Saturday, February 18, Paris
We made a breakfast out of things left in the fridge, cleaned the place up a little, then went out for our last stop: Notre-Dame. We’d been walking by it at least a couple times every day, and I thought it would be nice to become visually familiar with the outside before taking in the interior. And since we’d really only have half a day (our plane would leave at four p.m., and it’s a forty-five-minute ride by express train out to CDG from the center of Paris, longer by bus), it was good to have something just seconds away.
I’d had enough of stairs, so we declined to pay for the privilege of climbing up four flights of stairs into the north tower (the south tower holds the bell). Besides, we’d already had a couple really nice views, both higher than this would afford. Instead, we just walked right in the front doors, for free.
It’s amazing and beautiful, and is a veritable monument to Christian symbolism. Every single thing, inside and outside, has meaning, from the windows shaped as rose blooms (a symbol of both Christ and his mother, Mary) to the statues of the “Kings of Judah” stretched across the front façade and the birds of paradise in the elaborate iron scrollwork on the thirteenth-century front doors. There’s so much to take in, it really needs a repeat visit.
Pope Alexander III laid the foundation stone for Cathédrale Notre-Dame de Paris in 1163, but it took hundreds of craftsmen 170 years to complete this Gothic masterpiece. Then, after over four hundred years of service, it was severely damaged in the French Revolution (the revolutionaries mistook those Kings of Judah for the Kings of France, for one thing). The famous gargoyles (as well as the spire) came to the building in the subsequent restoration, which occurred in 1841–1864.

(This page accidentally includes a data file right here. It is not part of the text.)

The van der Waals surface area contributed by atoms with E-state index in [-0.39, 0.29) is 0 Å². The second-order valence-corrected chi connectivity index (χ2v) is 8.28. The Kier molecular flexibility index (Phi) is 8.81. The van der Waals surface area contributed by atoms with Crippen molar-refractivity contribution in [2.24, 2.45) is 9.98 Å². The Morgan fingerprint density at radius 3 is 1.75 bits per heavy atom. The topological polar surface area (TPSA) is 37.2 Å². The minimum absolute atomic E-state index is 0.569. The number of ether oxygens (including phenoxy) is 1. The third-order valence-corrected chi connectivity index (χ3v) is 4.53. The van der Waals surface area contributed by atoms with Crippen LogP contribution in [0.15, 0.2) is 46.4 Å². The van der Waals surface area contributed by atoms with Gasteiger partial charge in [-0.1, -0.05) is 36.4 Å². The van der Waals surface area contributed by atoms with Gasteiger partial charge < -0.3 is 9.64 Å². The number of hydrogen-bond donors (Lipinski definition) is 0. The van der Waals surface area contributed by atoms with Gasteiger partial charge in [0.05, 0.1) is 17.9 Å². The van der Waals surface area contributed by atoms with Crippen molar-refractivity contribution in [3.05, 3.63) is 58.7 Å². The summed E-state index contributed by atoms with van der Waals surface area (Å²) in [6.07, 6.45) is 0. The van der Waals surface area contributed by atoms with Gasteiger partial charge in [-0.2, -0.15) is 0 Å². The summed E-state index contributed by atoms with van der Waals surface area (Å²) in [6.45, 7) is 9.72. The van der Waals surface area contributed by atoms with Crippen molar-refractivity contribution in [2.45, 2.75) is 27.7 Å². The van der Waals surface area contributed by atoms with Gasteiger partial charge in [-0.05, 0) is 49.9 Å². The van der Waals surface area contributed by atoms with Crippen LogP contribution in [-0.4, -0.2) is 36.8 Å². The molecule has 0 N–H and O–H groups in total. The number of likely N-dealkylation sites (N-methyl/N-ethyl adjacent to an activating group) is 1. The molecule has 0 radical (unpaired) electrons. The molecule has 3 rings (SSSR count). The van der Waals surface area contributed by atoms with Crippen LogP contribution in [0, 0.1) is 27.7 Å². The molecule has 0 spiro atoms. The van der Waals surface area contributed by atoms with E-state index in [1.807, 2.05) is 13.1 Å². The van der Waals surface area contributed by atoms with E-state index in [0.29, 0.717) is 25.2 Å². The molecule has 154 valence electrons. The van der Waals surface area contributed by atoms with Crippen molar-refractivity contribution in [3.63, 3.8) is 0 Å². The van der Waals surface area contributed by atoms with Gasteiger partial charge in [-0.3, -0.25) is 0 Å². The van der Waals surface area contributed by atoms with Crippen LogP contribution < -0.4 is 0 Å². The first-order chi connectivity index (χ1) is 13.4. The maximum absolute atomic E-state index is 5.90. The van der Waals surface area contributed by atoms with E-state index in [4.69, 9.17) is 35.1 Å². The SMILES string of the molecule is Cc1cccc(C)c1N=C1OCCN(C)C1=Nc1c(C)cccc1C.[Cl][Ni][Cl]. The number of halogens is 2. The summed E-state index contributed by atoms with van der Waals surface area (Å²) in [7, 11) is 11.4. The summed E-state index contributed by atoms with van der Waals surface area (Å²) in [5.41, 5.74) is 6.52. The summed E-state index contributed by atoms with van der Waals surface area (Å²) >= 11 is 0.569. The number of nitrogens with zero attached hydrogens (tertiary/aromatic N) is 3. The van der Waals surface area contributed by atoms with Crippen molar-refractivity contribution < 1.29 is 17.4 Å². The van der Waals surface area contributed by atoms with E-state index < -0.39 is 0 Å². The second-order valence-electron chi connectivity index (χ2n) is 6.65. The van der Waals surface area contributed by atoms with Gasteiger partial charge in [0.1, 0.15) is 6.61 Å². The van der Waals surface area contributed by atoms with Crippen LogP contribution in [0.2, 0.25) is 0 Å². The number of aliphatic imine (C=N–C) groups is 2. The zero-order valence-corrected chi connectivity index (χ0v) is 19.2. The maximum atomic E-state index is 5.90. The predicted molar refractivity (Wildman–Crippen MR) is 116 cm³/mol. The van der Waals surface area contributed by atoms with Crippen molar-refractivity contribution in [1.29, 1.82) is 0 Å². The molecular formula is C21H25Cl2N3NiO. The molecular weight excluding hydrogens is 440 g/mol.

I bought a book in the shop that does a pretty fair job of picturing and explaining much of the contents of the cathedral, including the three massive stone tympanums on the front of the building. I’d been walking past the thing for four days, staring at individual elements, but it was still overwhelming. Inside, I was most taken with the gilded wall known as the choir stall perimeter; one side depicts the events of Christmas week while the other tells the Easter story.
Outside, I really loved those flying buttresses that make the building look as if it could launch into space travel at any moment. The cathedral’s official Web site is here, but you can see a lot of photos here.
On the way back to the apartment for the last time, we shopped in the little touristy places for some last-minute souvenirs, then we were going to have a cup of tea and the last of our French pastries in the apartment as we waited for Giancarlo to come; he had very kindly offered to drive us to the bus stop, saying that the bus would be much easier than the train, both coming and going. And, frankly, he was right: leaving the airport, buses depart from every terminal (not just Terminal 3, as the train does), and you’ll never have to drag your luggage up out of the subway; going back to the airport the bus takes you to whichever terminal you need to be too.
So … Giancarlo arrived with his brother-in-law, an Italian, in tow. He loaded our luggage into the trunk, and drove us to the nearest main bus terminal. As I recall, the fare was a bit less than the train (which was E8, or about $9.70). We had an international carload—French, Italian, Irish, American—and on the ride we learned that Giancarlo has been to China, and that he lived in Japan for three years. This seems like a lot to know about a person, but they’re just unconnected tidbits; I bet his story is an interesting one (and I intend to interview him when next we meet!).
Back at Charles de Gaulle, we found that all those families who brought their children to EuroDisney this week were returning today! Merde! The place was chock-full of kids sporting Mouse paraphernalia. Worse, though, we couldn’t shop in duty-free—you see, you have to be leaving the country to take advantage of duty-free, and the advent of the European Union makes Ireland and France just part of one big, happy (sometimes) family.